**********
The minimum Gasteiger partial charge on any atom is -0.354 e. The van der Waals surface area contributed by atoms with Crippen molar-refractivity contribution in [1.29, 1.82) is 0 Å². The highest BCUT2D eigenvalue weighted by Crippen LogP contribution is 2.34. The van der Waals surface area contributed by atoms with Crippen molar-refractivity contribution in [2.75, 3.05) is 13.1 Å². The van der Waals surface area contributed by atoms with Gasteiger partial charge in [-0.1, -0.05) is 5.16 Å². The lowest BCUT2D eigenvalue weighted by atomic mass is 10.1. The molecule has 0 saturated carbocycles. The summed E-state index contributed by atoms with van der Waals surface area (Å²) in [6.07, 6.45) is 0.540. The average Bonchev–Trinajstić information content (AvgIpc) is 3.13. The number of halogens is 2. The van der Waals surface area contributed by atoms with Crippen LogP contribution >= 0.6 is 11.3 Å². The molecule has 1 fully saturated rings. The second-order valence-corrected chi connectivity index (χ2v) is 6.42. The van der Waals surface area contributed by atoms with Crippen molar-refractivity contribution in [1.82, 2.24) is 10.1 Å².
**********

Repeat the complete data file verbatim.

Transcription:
The minimum Gasteiger partial charge on any atom is -0.354 e. The van der Waals surface area contributed by atoms with Crippen molar-refractivity contribution in [1.29, 1.82) is 0 Å². The highest BCUT2D eigenvalue weighted by Crippen LogP contribution is 2.34. The van der Waals surface area contributed by atoms with Crippen molar-refractivity contribution in [2.75, 3.05) is 13.1 Å². The van der Waals surface area contributed by atoms with Gasteiger partial charge in [-0.1, -0.05) is 5.16 Å². The lowest BCUT2D eigenvalue weighted by atomic mass is 10.1. The molecule has 0 saturated carbocycles. The summed E-state index contributed by atoms with van der Waals surface area (Å²) in [6.07, 6.45) is 0.540. The average Bonchev–Trinajstić information content (AvgIpc) is 3.13. The number of halogens is 2. The van der Waals surface area contributed by atoms with Crippen LogP contribution >= 0.6 is 11.3 Å². The molecule has 1 fully saturated rings. The second-order valence-corrected chi connectivity index (χ2v) is 6.42. The van der Waals surface area contributed by atoms with Crippen molar-refractivity contribution in [1.82, 2.24) is 10.1 Å².